The use of a narrator in Urinetown gives every aspect of the show a modern, ironic stance. Ramos doesn't lay it on too thick, and Joel Kasnetz gives the role of Lockstock a sturdy, pleasant warmth. Kasnetz's only moment of outright excess comes when he milks the finale of a song, and actually has the effect of demonstrating the restraint he's maintained up until then.
The banter between Lockstock and squeakily cute Little Sally (a delightful Kaitie Bessette) never fails to entertain even as it deconstructs the show. When Lockstock confronts Little Sally with the harsh reality of the musical's grim subject matter, she has the bright side at the ready. "When a little girl's been given as many lines as I have, there's still hope for dreams!"
As Bobby Strong, Andrew Fusco is every inch the hero: handsome, humble and energetic. He has a special knack for distilling movement to its essence, with no wasted effort. His winning combination of comic and vocal skills is showcased in his scenes with Hope, played with great wit by Ceara Ledwith. In the pair's duet, the beauty of their harmony contrasts hilariously with the absurdity of the lyrics. But they go right on to sell the number, commendably immersed in the idiocy. Ledwith's expressive face is a highlight; later in the story, even a gag over her mouth fails to dim it.
Broadway veteran Craig Wells joins the company to play Cladwell with up-tempo glee. Wells is wonderful, and it's a credit to the student ensemble that he doesn't eclipse this talented cast but works beautifully with them.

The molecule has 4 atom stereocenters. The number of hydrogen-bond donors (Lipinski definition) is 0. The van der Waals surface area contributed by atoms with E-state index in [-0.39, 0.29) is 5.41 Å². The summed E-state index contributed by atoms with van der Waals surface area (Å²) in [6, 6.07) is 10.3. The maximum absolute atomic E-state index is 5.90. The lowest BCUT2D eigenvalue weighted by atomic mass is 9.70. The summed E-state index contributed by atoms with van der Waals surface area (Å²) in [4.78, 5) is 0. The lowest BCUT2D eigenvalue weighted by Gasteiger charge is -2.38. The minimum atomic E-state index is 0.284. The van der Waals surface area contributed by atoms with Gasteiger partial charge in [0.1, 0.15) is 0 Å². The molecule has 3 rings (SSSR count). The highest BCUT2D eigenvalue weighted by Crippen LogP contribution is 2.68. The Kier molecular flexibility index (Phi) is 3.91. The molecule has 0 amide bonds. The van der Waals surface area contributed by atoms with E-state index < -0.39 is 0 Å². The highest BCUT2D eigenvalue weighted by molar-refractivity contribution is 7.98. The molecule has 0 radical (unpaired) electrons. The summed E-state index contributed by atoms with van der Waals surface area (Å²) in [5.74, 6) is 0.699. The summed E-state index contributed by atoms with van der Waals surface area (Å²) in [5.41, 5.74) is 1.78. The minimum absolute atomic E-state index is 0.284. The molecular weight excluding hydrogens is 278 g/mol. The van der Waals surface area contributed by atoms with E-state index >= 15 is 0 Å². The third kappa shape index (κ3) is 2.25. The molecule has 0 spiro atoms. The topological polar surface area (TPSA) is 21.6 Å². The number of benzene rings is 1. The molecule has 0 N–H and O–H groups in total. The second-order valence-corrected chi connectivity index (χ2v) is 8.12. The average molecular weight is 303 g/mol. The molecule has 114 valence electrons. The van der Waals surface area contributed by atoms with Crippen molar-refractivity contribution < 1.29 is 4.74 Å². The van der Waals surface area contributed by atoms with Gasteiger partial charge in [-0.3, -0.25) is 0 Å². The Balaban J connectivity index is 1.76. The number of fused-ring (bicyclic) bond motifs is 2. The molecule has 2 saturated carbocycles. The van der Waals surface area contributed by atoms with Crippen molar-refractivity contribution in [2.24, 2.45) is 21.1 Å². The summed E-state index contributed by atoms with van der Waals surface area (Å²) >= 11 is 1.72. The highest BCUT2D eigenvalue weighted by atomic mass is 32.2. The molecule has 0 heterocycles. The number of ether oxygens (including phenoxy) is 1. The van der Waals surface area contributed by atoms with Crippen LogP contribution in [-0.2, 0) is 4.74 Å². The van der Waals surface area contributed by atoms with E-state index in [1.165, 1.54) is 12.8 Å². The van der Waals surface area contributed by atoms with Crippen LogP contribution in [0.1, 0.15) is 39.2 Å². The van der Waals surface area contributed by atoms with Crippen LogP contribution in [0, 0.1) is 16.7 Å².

A bilevel set by Jeff Modereger has clever signage and well-chosen projections. Its anchor is the tired tile of the public bathroom, and it's a high compliment to note that you can almost smell it.
Martin Thaler's costumes are outstanding. From Cladwell's spats to woeful Little Sally's grimy plaid pinafore, his choices and the costume crew's execution provide each character with depth. The decision to use the styles of the 1930s, invoking left-wing causes and the Depression, accentuates the impossibility of social progress, in keeping with the show's tongue-in-cheek political message.
Taryn Noelle's smart, lively choreography moves the large cast around to reveal its glee or despair, in unison or in melée. Her clever ideas include building a dance number around the file folders that Cladwell's employees carry. The folders are red, matching the boss' carnation, and when they're held in outstretched arms, fluttering or diving through the air, Noelle turns a humdrum artifact into an expression of joyous veneration of the corporate leader.
The musical ensemble, led by music director Nate Venet, brings the show's songs to life with a cabaret feel. No individual tune is especially memorable, but that's because even the melodies and arrangements are references to other musicals. The stupendous Act One finale is a jumble of musical conventions, with Les Misérables coming out on top. An insane anthem called "Run, Freedom, Run" skewers gospel by way of "Sit Down, You're Rockin' the Boat" from Guys and Dolls, while "What Is Urinetown?" has eerie melodic parallels to Fiddler on the Roof's "To Life," a song about the very opposite ideas. It's the presentation more than the tune that links "Snuff That Girl" with West Side Story's "Cool," but the finger snaps seal the deal.
You need not spend the show hunting down the references. It's better to surrender to the humor and irreverence. The musical idiom is unambiguous about pushing emotion to the highest pitch, and this cast holds nothing back, even as they demonstrate the sheer silliness of it all.
The original print version of this article was headlined "Comic Relief"
Alex Brown writes fiction (Finding Losses, 2014) and nonfiction (In Print: Text and Type, 1989) and earns a living as a consultant to magazine publishers. She studied filmmaking at NYU and has directed a dozen plays in central Vermont.